So, if I take out the OpenID endpoint, I’ve got FriendFeed. Except FriendFeed supports far more services, allows me to actually read content from the contacts it imports (chi.mp only aggregates my own content) and even lets me add feeds for people it wouldn’t otherwise know about. Curiously, the chi.mp team believes “there isn’t a whole lot of life in lifestreams,” considering them nothing more than “dumb rivers of updates.”

Tragically, chi.mp’s one and only advantage over FriendFeed—OpenID—proved to be unusable for me most of the time, though that seems to be isolated to just me. So I just signed up for MyOpenID, went back to FriendFeed and almost forgot about chi.mp entirely. As a side note, I’ve since stopped using FriendFeed as well. I guess I don’t really need all that aggregation anyway.

What’s that? I left out the most important feature that chi.mp has? Oh yeah, personas. I can create a different persona for each aspect of my life that features a different audience, then publish (or rather, aggregate) content to only those groups that should see it. My mother-in-law doesn’t need to read a programming discussion, but my programming colleagues don’t need to know my plans for Thanksgiving. Sounds good, right?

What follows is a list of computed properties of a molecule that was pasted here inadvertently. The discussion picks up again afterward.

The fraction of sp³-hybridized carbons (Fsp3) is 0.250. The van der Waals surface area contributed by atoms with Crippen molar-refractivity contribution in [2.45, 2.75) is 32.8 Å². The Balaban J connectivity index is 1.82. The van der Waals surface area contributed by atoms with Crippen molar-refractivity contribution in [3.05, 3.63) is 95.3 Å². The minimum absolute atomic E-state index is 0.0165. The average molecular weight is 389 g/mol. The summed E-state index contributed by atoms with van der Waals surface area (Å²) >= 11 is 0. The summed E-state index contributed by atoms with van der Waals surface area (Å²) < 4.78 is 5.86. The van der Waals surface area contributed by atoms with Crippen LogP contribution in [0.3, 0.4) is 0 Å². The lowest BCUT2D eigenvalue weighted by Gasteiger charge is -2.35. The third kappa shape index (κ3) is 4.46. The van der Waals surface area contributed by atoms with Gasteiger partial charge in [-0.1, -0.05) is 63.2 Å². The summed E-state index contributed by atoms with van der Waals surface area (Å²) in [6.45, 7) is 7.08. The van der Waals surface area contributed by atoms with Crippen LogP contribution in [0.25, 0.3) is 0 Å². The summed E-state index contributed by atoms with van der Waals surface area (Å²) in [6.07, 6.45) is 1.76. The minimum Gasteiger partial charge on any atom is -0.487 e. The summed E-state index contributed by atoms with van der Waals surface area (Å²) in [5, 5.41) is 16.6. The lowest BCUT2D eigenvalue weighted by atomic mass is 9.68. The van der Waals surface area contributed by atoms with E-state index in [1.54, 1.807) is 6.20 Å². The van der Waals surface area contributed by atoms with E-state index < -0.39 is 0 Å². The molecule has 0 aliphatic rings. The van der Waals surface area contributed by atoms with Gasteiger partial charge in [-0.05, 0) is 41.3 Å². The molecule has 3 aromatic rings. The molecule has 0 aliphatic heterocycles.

So I created a few personas and then realized the fatal flaw: there wasn’t much to differentiate. I can put in different profile information (mainly just contact info) for each persona, but that’s about it. All my content is aggregated from sites that don’t have personas, so it’s open for all my contacts—or possibly everybody—anyway. There just wasn’t any real-world value in personas.

Eventually (after I gave up on it), they also added the ability to write status updates, upload photos and write blog posts, all of which are tied in to personas, so I can limit who they go to. But each content update comes with checkboxes to publish it to external services, like Twitter, Flickr and Facebook. Again, the whole value of personas vanishes as soon as you publish to a site that doesn’t support it. Which brings me to the most important point of all.